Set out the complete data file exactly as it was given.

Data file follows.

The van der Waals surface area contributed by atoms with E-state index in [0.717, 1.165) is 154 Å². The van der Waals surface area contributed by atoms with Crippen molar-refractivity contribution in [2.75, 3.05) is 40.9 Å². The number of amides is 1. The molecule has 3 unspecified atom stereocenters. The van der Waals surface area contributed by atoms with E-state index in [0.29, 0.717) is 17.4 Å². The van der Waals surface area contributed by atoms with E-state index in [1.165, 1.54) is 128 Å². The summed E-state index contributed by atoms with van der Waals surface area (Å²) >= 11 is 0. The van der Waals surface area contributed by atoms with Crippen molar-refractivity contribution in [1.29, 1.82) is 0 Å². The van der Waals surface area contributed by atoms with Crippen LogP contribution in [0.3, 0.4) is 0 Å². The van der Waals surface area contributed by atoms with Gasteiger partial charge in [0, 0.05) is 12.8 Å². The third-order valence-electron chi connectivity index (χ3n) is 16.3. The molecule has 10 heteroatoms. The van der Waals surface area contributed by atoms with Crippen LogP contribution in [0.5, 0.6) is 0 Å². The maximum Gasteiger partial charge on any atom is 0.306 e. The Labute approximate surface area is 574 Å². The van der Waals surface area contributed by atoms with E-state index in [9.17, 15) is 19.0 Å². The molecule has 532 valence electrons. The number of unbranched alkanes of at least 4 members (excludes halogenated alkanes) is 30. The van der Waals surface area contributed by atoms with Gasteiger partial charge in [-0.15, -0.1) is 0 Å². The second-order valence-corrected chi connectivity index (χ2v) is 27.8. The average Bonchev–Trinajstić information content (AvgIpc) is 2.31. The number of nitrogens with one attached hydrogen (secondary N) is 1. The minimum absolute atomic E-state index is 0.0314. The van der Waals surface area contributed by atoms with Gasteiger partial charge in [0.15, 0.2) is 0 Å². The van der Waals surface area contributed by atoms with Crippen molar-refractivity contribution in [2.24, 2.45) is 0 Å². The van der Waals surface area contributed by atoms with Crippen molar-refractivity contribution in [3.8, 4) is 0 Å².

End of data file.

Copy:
The van der Waals surface area contributed by atoms with E-state index in [0.717, 1.165) is 154 Å². The van der Waals surface area contributed by atoms with Crippen molar-refractivity contribution in [2.75, 3.05) is 40.9 Å². The number of amides is 1. The molecule has 3 unspecified atom stereocenters. The van der Waals surface area contributed by atoms with E-state index in [0.29, 0.717) is 17.4 Å². The van der Waals surface area contributed by atoms with E-state index in [1.165, 1.54) is 128 Å². The summed E-state index contributed by atoms with van der Waals surface area (Å²) >= 11 is 0. The van der Waals surface area contributed by atoms with Crippen molar-refractivity contribution in [1.29, 1.82) is 0 Å². The van der Waals surface area contributed by atoms with Crippen LogP contribution in [0.3, 0.4) is 0 Å². The van der Waals surface area contributed by atoms with Gasteiger partial charge in [0, 0.05) is 12.8 Å². The third-order valence-electron chi connectivity index (χ3n) is 16.3. The molecule has 10 heteroatoms. The van der Waals surface area contributed by atoms with Crippen LogP contribution in [0.5, 0.6) is 0 Å². The maximum Gasteiger partial charge on any atom is 0.306 e. The Labute approximate surface area is 574 Å². The van der Waals surface area contributed by atoms with E-state index in [9.17, 15) is 19.0 Å². The molecule has 532 valence electrons. The number of unbranched alkanes of at least 4 members (excludes halogenated alkanes) is 30. The van der Waals surface area contributed by atoms with Gasteiger partial charge in [-0.15, -0.1) is 0 Å². The second-order valence-corrected chi connectivity index (χ2v) is 27.8. The average Bonchev–Trinajstić information content (AvgIpc) is 2.31. The number of nitrogens with one attached hydrogen (secondary N) is 1. The minimum absolute atomic E-state index is 0.0314. The van der Waals surface area contributed by atoms with Gasteiger partial charge in [0.15, 0.2) is 0 Å². The van der Waals surface area contributed by atoms with Crippen molar-refractivity contribution in [2.24, 2.45) is 0 Å². The van der Waals surface area contributed by atoms with Crippen molar-refractivity contribution in [3.8, 4) is 0 Å².